Court TV to Push Selected Series

Sep 20, 2004  •  Post A Comment

Court TV is acting as if it believes in psychics.

Of all the new shows the network launched this year, the unlikely sounding “Psychic Detectives” was the best performer. And after two years of concentrating on its signature show, “Forensic Files,” it will make “Psychic Detectives” the first program to get a marketing and ad sales push of its own, including a gathering of more than 100 psychics at the headquarters of Time Warner Inc., one of Court TV’s parents.

During each quarter Court TV plans a programming stunt built around one of its newer offerings. After “Psychic Detective” this quarter, the network will showcase “Masterminds” during the fourth quarter, “Impossible Heists” during the first quarter of 2005 and “The Chase: Trackdown” in the second quarter.

“We did several campaigns around `Forensic Files,’ and you know what? They worked,” said Art Bell, president of Court TV, which has been seeking a younger audience and billing itself during prime time as “The Investigation Channel.” “People say, `Hey, Court TV equals “Forensic Files.”‘ That’s good. Now we want them to see that Court TV is more than `Forensics Files,’ and that we have individual shows that pop,” he said.

In addition to its ratings-“Psychic Detectives” averaged a 1.2 Nielsen Media Research household rating and a 0.5 rating among adults 18 to 49-Mr. Bell said the show is important because it’s so different. “This is pretty much on the other end of the spectrum in terms of investigation,” he said. “It’s not just courtroom coverage; it’s not just what you’d expect from Court TV.”

Court TV is expected to go to even greater lengths to attract young viewers when its new general manager, Marc Juris, joins the operation in November from the music network Fuse.

Each episode of “Psychic Detectives” focuses on a real-life case in which local law enforcement authorities ‘have enlisted a psychic to help them solve a crime. In each, the psychic somehow guides investigators to new clues that help solve the case.

The show appeals to viewers because “People want to believe there’s something beyond the numbers and the math and the physical sciences, and we see that manifested in many ways,” Mr. Bell said. “Seeing a person who believes they’re psychic actually helping law enforcement actually solve cases, that’s a very compelling show.”

Mr. Bell adds that the dramatic moment in each episode comes when the crusty, cynical detective declares, “I don’t know how they did it, but they helped us solve this case.” “That’s a very strong dramatic moment in storytelling,” he said.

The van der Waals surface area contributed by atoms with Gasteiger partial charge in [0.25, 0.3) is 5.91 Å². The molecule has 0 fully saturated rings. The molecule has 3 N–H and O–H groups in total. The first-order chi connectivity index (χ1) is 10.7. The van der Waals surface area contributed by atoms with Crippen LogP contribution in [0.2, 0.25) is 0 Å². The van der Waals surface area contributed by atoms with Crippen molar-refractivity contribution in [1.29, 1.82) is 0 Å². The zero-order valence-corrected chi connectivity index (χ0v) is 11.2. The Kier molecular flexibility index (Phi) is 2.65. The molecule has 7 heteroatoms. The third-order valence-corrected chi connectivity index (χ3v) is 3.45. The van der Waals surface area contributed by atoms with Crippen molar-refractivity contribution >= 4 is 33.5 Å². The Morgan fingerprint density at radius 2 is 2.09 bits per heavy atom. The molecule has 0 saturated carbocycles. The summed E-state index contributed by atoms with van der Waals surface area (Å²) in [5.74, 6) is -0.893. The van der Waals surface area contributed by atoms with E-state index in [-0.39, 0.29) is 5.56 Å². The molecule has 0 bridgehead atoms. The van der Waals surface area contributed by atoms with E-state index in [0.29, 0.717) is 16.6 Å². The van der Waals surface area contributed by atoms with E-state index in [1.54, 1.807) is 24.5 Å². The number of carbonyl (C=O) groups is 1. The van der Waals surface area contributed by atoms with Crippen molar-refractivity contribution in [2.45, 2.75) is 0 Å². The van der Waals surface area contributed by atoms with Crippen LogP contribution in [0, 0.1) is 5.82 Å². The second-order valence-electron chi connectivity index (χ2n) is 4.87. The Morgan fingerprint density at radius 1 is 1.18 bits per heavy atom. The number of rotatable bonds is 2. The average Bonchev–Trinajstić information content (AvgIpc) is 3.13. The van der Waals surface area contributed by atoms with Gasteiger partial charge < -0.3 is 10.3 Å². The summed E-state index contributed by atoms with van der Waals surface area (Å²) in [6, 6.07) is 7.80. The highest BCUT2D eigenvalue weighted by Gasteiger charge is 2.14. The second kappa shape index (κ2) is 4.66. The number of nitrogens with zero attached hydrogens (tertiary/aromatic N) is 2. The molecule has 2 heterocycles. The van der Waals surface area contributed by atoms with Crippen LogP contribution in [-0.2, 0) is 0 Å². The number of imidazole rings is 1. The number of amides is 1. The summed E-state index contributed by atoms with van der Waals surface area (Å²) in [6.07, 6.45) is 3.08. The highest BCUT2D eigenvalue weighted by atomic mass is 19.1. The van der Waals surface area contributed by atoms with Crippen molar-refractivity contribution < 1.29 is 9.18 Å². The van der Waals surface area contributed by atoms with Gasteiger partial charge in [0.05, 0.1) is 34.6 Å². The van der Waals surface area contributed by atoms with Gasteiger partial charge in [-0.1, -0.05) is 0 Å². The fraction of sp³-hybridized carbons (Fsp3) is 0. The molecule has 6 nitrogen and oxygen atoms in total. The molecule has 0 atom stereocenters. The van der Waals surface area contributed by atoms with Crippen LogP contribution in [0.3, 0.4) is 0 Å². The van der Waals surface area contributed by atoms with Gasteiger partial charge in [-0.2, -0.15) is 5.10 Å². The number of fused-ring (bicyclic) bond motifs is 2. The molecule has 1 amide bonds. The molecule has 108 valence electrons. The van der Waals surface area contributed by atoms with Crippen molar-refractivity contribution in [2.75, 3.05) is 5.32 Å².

Court TV’s push starts this week with Psychic Detectives Week. Episodes of the show will air each night at 9:30 p.m., following “Forensics Files.” The season premiere will be Sept. 22, with the new episode followed by two reruns and then a special at 11 p.m. hosted by Nancy Grace that looks at psychics who work with law enforcement.

Psychic Detectives Week is being supported by a multimillion-dollar ad campaign using cross-channel spots, radio and print. The campaign aims to reach younger viewers and includes significant in-theater and online promotional elements. On CourtTV.com, a contest offers viewers a chance to gather clues and solve a mystery. The winner gets a Subaru Outback.

Subaru is one of three sponsors for Psychic Detectives Week, along with KFC and Cookies& M&Ms. The sponsors get branded vignettes and tune-in spots on Court TV, in addition to lower-third graphics on-screen during the show during the promotion.

Court TV will do similar promotion and ad packages for its other shows. It has signed Ben Mezrich to host the “Mastermind” marathon next quarter. Mr. Mezrich wrote

“Bringing Down the House: The Inside Story of Six M.I.T. Students Who Took Vegas for Millions,” an account of how a group of MIT students beat Las Vegas casinos out of more than $4 million.

Mr. Bell wouldn’t say whether he personally believes in psychics. “I think that whether you believe or you don’t believe you certainly see the evidence in the stories,” he said.

How about hiring a psychic to help pick hit shows?

“That’s an excellent idea,” he said.